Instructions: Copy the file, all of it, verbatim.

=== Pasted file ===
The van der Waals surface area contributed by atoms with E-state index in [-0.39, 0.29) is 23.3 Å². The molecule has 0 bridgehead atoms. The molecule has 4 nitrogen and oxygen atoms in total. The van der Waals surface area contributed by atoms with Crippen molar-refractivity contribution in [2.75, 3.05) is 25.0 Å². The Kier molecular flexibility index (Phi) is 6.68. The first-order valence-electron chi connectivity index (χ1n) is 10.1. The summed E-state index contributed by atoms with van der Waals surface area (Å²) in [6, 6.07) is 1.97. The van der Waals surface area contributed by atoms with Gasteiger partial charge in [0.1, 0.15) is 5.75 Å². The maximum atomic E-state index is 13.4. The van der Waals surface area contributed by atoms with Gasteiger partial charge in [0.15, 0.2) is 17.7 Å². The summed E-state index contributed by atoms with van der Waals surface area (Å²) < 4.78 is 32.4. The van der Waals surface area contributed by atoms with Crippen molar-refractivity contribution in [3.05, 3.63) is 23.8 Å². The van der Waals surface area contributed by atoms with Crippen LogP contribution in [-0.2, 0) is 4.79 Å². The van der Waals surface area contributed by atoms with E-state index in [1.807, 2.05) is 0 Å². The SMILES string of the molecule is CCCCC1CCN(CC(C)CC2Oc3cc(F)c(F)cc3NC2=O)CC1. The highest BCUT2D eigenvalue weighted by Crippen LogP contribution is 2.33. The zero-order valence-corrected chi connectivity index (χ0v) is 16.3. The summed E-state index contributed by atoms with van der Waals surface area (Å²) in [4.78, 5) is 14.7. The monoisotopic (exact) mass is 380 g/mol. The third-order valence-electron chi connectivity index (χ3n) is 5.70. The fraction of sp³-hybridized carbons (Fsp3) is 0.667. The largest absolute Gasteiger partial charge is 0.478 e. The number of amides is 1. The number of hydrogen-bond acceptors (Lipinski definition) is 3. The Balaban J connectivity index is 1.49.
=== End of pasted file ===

The van der Waals surface area contributed by atoms with E-state index in [-0.39, 0.29) is 23.3 Å². The molecule has 0 bridgehead atoms. The molecule has 4 nitrogen and oxygen atoms in total. The van der Waals surface area contributed by atoms with Crippen molar-refractivity contribution in [2.75, 3.05) is 25.0 Å². The Kier molecular flexibility index (Phi) is 6.68. The first-order valence-electron chi connectivity index (χ1n) is 10.1. The summed E-state index contributed by atoms with van der Waals surface area (Å²) in [6, 6.07) is 1.97. The van der Waals surface area contributed by atoms with Gasteiger partial charge in [0.1, 0.15) is 5.75 Å². The maximum atomic E-state index is 13.4. The van der Waals surface area contributed by atoms with Gasteiger partial charge in [0.15, 0.2) is 17.7 Å². The summed E-state index contributed by atoms with van der Waals surface area (Å²) < 4.78 is 32.4. The van der Waals surface area contributed by atoms with Crippen molar-refractivity contribution in [3.05, 3.63) is 23.8 Å². The van der Waals surface area contributed by atoms with Crippen LogP contribution in [-0.2, 0) is 4.79 Å². The van der Waals surface area contributed by atoms with E-state index in [1.807, 2.05) is 0 Å². The SMILES string of the molecule is CCCCC1CCN(CC(C)CC2Oc3cc(F)c(F)cc3NC2=O)CC1. The highest BCUT2D eigenvalue weighted by Crippen LogP contribution is 2.33. The zero-order valence-corrected chi connectivity index (χ0v) is 16.3. The summed E-state index contributed by atoms with van der Waals surface area (Å²) in [4.78, 5) is 14.7. The monoisotopic (exact) mass is 380 g/mol. The third-order valence-electron chi connectivity index (χ3n) is 5.70. The fraction of sp³-hybridized carbons (Fsp3) is 0.667. The largest absolute Gasteiger partial charge is 0.478 e. The number of amides is 1. The number of hydrogen-bond acceptors (Lipinski definition) is 3. The Balaban J connectivity index is 1.49.